“We teach them, don’t follow an illegal order.” said Kelly. “And if you’re ever given one, you’ll raise it to whoever gives it to you that this is an illegal order, and then tell your boss.”

But, of course, John Kelly is just one of “Trump’s generals”—the group that Trump used to give himself a semblance of credibility during his first days in office. All of them have since been disposed of, and Kelly’s words are likely to have all the sting of a tongue-lashing from James Mattis, or … Pufnstuf? Something like that.

Trump doesn’t need generals anymore. Or laws. But he may learn something from Kelly—that it’s time to get rid of the idea of an illegal order. When it comes from Trump, it can’t be illegal.

More leaks show Bolton’s book skewers Trump on his fondness for dictators

Even as Alan Dershowitz was wrapping up a day in which Trump’s legal team operated on the pretense that contents from John Bolton’s upcoming book had not been leaked over the weekend, The New York Times released more material from the manuscript. The primary subject of the new material was not Trump’s efforts to extort Ukraine, but some of his connections to other foreign governments, including those of Turkey and China, where Trump appeared to be placing a personal relationship—or personal benefits—above national concerns.

The most interesting point from the just-reported pages might not be so much what as who. Because it was not only John Bolton who expressed concern about Trump’s willingness to nod along with dictators. Also worried by Trump’s actions was the man who has been Trump’s primary enabler: Attorney General William Barr.

While Bolton was fretting that Trump was weakening national security policies toward Turkey and China to maintain his personal relationships with Tayyip Erdoğan and cake-buddy Xi Jinping, Barr had other concerns. The issues with both Turkey and China were the subjects of independent investigations by the FBI and the Department of Justice. But Trump was directly putting his fingers all over the issues involved in those investigations. That appears to include having had conversations with both Erdoğan and Xi in which he may have passed along information on the status of the investigations.

Even before his election, Trump had a fondness for dictators. Since he has occupied the White House, that unbridled power has become the model for how he does business, and for what he looks for in a “peer.” Erdoğan, Xi, Mohammed bin Salman, Kim Jong Un, Vladimir Putin, and Rodrigo Duterte come in for almost unlimited praise for their “toughness,” even when that toughness is expressed in mass murder. On the other hand, more democratic leaders of traditional allies—from Canada to European countries—have come in for constant attacks by Trump. Apparently even senior officials in Trump’s White House are less than thrilled with his willingness to embrace dictators and swoon over those whose policies are far from democratic ideals. Trump’s actions have also interfered in investigations targeting financial institutions involved in money laundering and evading international sanctions.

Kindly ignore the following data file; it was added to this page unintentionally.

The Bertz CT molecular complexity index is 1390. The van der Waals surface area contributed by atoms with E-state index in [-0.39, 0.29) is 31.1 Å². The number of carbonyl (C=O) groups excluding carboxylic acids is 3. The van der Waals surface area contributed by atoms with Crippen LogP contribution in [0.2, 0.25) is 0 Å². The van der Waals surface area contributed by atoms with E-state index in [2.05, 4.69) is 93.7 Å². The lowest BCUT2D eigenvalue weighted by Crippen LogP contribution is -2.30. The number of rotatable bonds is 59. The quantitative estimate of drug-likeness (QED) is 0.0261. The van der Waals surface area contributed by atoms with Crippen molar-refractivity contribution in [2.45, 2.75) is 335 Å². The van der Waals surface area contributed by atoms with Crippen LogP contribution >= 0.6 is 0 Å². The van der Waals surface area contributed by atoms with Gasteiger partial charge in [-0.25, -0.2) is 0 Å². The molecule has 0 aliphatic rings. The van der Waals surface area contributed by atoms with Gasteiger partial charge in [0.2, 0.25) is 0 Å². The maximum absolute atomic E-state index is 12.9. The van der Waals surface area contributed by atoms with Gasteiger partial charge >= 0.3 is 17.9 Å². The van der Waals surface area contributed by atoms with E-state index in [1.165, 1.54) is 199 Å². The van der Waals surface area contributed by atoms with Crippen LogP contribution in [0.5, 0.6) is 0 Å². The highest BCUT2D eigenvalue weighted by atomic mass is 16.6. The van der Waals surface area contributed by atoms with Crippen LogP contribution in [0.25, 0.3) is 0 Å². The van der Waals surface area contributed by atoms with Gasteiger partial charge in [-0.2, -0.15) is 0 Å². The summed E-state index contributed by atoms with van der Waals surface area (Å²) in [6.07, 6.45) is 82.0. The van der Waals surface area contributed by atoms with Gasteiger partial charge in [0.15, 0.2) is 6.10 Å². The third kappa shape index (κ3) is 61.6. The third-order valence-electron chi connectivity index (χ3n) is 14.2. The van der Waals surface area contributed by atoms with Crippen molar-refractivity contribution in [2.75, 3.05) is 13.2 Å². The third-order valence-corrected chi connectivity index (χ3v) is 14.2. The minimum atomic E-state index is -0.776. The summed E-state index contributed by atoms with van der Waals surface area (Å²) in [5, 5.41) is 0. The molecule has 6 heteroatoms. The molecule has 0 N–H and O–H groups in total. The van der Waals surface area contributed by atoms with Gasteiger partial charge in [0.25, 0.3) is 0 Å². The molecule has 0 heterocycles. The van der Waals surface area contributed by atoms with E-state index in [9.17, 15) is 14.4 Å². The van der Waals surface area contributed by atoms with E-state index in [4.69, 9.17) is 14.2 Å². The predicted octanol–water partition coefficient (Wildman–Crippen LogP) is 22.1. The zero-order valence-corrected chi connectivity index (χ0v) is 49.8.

As The Washington Post reports, each release of information from Bolton’s book is turning up the heat in D.C. While this certainly isn’t the first book in which a former member of the Trump White House details the deep dysfunction and struggle to patch over Trump’s latest disasters, Bolton’s long history within the Republican Party is giving this manuscript extra impact. That impact is multiplied a thousandfold by the timing of the leak during Trump’s impeachment.

According to the Post, the connection between Ukraine funds and the desired investigation into a political rival isn’t a quick hit in the manuscript, but part of over a dozen pages devoted to Bolton’s involvement in the Ukraine scheme. The Post also notes a lot of friction that existed between Trump’s staff of personally loyal toadies and Bolton as a representative of old-school Republican conservatives. Bolton was looked on from the beginning not as an agent of the deep state, but as an agent of the traditional right—and there was no love lost between Bolton and Trump, or Bolton and Trump’s closest supporters.

What both the manuscript and White House reports indicate is that Bolton “was regularly appalled” by Trump’s actions and statements. So appalled that he was willing to tell anyone—after he left the administration and signed a seven-figure contract.